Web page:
a merger offer, given that the claim sounded in disloyalty rather than 17 See id. at 35 ("Under current Delaware case law, the scope improper defensive conduct. the supreme Court also made several and effect of the common law doctrine of shareholder ratification significant observations regarding the directors' duty of disclosure, is unclear, making it difficult to apply that doctrine in a coherent including in the context of partial disclosure. these topics, however, are outside the scope of this article and are not addressed herein.
18 See id. the supreme Court quoted In re Wheelabrator 7 Gantler v. Stephens, 2008 BL 30308, at 7-8 (Del. Ch. Feb. 14, Technologies, Inc., S'holder Litig., 663 A.2d 1194, 1201 (Del. Ch. 1995), for the proposition that the doctrine "might be thought to 8 Id. at 8-9.
lack coherence because the decisions addressing the effect of 9 Id. at 34-35.
shareholder ‘ratification' have fragmented that subject into three 10 As the Chancery Court noted: "the business judgment rule distinct compartments." presumption the Board acted loyally regarding the reclassification 19 See Gantler, 2009 BL 18055, at 35.
is rebuttable by facts establishing the Board was either interested 20 It is unclear whether the supreme Court intended its holding to in the outcome of the transaction or lacked the independence to apply to those situations where a stockholder vote is "statutorily" consider objectively whether the reclassification was in the best required, such as under sections 242, 251 and 271 of the DgCL, interest of the Company and its shareholders." Id. at 32.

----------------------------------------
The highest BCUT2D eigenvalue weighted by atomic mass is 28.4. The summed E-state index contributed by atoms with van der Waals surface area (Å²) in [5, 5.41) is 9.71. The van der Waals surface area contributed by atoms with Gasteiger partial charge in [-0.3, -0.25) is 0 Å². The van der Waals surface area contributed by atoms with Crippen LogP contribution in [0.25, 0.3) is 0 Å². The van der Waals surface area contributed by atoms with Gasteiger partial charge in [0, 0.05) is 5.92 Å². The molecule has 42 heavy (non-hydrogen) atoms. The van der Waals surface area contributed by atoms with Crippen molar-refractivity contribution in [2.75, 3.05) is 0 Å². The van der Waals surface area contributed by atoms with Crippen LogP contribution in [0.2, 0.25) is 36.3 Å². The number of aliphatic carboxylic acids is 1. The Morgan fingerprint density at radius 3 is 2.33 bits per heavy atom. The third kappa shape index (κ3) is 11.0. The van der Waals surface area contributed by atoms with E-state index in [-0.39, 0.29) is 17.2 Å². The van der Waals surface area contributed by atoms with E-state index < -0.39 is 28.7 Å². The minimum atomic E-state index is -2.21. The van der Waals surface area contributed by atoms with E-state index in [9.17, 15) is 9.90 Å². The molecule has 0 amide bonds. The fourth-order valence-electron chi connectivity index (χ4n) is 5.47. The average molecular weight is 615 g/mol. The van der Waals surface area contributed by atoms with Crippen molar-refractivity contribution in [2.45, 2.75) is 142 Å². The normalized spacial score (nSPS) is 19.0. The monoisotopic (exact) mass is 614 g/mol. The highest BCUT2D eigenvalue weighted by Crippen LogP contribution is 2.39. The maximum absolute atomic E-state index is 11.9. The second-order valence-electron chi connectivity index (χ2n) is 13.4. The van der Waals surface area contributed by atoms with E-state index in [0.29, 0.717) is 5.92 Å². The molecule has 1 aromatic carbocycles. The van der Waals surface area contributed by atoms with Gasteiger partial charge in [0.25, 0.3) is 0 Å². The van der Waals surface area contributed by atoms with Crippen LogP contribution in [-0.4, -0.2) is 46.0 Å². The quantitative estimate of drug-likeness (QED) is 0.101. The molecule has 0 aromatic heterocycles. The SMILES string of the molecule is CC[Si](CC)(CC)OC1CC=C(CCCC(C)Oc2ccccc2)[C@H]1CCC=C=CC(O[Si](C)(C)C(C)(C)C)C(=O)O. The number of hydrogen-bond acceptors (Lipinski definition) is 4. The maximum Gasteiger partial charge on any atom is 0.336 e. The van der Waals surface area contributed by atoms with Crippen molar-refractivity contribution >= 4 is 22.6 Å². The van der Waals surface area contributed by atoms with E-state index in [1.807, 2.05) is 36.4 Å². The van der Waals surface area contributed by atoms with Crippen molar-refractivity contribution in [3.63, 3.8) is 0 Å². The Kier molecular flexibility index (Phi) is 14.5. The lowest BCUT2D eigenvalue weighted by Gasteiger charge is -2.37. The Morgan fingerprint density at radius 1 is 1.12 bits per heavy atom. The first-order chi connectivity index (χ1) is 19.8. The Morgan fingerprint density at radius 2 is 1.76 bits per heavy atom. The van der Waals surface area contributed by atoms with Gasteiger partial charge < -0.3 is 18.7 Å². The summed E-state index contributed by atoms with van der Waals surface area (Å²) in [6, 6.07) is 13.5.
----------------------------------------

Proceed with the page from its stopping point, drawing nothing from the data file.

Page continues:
or, more broadly, to any circumstance where stockholder approval is 11 Id. at 40 (citing Sample v. Morgan, 914 A.2d 647, 664 "legally" required to authorize the matter. Compare "the ratification (Del. Ch. 2007)). this formulation of "ratification" has, in recent doctrine does not apply to transactions where shareholder approval years, found support in several Delaware cases. See, e.g., is statutorily required" (Gantler, 2009 BL 18055, at 37) and In re PNB Holding Co. S'holders Litig., Consol. C.A. No. 28-N, "‘ratification' . . describes only corporate action where stockholder slip op. at 32, n.70 (Del. Ch. Aug. 18, 2006) ("[t]he fact that the approval is not statutorily required for its effectuation" (id. at 37, shareholder vote was required to give legal significance to the n.55), with "circumstances where a fully informed shareholder vote merger does not affect whether or not the vote itself has ratification approves director action that does not legally require shareholder effect."); see also Huizenga, 751 A.2d at 900, n.78.